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Corrections that Impact Value

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Brad in SAC

Freshman Member
Joined
Jan 25, 2002
I appraised a property which was presumeably on .8 acres. I verified it with two sources, however, more reliable sources tell me it is only on .6 acres. Assuming I can verify this, how do I reconcile this when a new value should be assigned?

What is the process to correct an appraisal report and change the value estimate based on new information recieved with reguard to site size?

Can this be done with an addendum?
 
Joined
Jan 13, 2002
Professional Status
Retired Appraiser
State
Florida
#1: If you don't have a current survey, always make the "Site Information Subject To Current Survey."

This is a tough one on how to correct what's already out there. I have acouple of ideas on how to go about doing this, but will wait for others here that maybe have been through something like this.
 

Paul Ness MAI

Member
Joined
Jan 14, 2002
Professional Status
Certified General Appraiser
State
Pennsylvania
Request the customer return the appraisals and prepare new ones. But...does your market data reflect a difference between a 0.6 acre site and a 0.8 acre site?
 

Brad in SAC

Freshman Member
Joined
Jan 25, 2002
No question, .6 acres compared to .8 acres, a definate difference in value. What people are willing to pay here in California for a little land, you would think it was gold.
 

David S. Roberson

Senior Member
Gold Supporting Member
Joined
Jan 16, 2002
Professional Status
Certified Residential Appraiser
State
Tennessee
My thoughts exactly, Paul. Around here it would be extremely unusual to find a measurable market reaction for the difference between .60 and .80 acre for a residential site.
 

David S. Roberson

Senior Member
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Jan 16, 2002
Professional Status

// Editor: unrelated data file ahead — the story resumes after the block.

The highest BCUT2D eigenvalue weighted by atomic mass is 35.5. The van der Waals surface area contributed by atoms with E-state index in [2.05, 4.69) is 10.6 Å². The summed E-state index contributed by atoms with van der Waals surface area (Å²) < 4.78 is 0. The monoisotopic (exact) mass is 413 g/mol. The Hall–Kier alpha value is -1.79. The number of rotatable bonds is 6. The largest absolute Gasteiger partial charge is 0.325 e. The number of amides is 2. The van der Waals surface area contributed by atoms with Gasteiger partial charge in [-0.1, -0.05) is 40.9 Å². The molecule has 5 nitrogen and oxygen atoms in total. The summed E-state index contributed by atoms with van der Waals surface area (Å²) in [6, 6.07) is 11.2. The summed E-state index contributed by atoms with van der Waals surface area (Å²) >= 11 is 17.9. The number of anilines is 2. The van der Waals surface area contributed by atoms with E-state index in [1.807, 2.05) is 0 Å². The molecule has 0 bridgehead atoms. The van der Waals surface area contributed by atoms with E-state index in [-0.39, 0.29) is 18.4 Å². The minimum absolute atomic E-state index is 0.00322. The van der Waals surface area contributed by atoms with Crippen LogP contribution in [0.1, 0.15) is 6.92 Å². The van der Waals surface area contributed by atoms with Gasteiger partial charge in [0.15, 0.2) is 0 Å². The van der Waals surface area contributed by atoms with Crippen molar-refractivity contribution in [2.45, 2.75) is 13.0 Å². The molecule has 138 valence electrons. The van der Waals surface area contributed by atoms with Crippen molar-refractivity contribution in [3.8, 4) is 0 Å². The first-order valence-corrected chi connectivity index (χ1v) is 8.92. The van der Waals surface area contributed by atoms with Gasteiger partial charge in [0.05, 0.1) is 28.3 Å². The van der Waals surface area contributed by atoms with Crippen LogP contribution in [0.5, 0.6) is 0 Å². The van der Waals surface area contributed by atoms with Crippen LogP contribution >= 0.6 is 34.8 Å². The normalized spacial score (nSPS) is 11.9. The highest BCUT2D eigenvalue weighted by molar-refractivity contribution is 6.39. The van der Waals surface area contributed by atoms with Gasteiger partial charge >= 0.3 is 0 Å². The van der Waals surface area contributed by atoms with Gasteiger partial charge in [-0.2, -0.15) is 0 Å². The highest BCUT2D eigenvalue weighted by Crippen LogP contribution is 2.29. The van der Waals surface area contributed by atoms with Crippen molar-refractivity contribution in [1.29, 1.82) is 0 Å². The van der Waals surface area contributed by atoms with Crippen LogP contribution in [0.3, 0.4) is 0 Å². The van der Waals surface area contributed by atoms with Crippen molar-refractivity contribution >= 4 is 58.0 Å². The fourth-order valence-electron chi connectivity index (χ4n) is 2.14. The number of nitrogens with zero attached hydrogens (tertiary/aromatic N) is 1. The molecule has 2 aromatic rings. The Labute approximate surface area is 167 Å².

Certified Residential Appraiser
State
Tennessee
Sorry Brad, you answered my question before I could get it posted!
 
Joined
Jan 13, 2002
Professional Status
Retired Appraiser
State
Florida
OK, my thoughts are that with EDI, there is no way to get all copies of the appraisal back so recalling it is almost useless.

Under this circumstance, I would make the corrections in the original, put CORRECTED either in the line above/below your file number or assign it a new file number; use the same effective date; signature date is new.
 

Bill_FL

Senior Member
Joined
Aug 23, 2002
Professional Status
Certified General Appraiser
State
Florida
First step, call the client. Tell them what has happened. Ask if they have been furnished anything such as a survey that would double check this. Telling them now, before it creates a bigger problem would be a much appreciated heads up.
 

Will Trueheart

Sophomore Member
Joined
Feb 18, 2003
Brad,

Tough spot but we've all been there one way or another. These type of errors are easily corrected and aren't that big of a deal. Suggestions listed above are good but in addition I would suggest that when you sign the appraisal note in the date appraised, if possible, "revised" and also make a notation on date signed. Also, note in your file the date and person with your client's firm that you informed of this correction and if possible ask them to fax back a signed form disclosing the revised appraisal (just make the form out so all they have to do is sign and fax)

This report then supersedes the orginial and with the steps taken from other posts would resolve the issue from any legal or USPAP issue.

Good luck.
 

Jeff Horton

Senior Member
Joined
Jan 15, 2002
Professional Status
Certified Residential Appraiser
State
Alabama
If I remember correctly USPAP addresses this and you are to notify the lender of the error ASAP.

*before sending this I searched my PDF copy of USPAP and I can not find anything on this. I thought it was addressed but if so I can not find it.*

If it were me I would send them a certified letter and attach the receipt to your copy of the letter. Put in your work file just in case. Thats your CYA that you notified them.

If it was a Electronically sent appraisal I would alter the appraisal and make a note in the appraisal of the correction. Then send them the corrected file along with an email stating basically what you told them in you snail mail letter.

At that point I think you have done all you do. The ball is their court and you have proof that you notified them.
 
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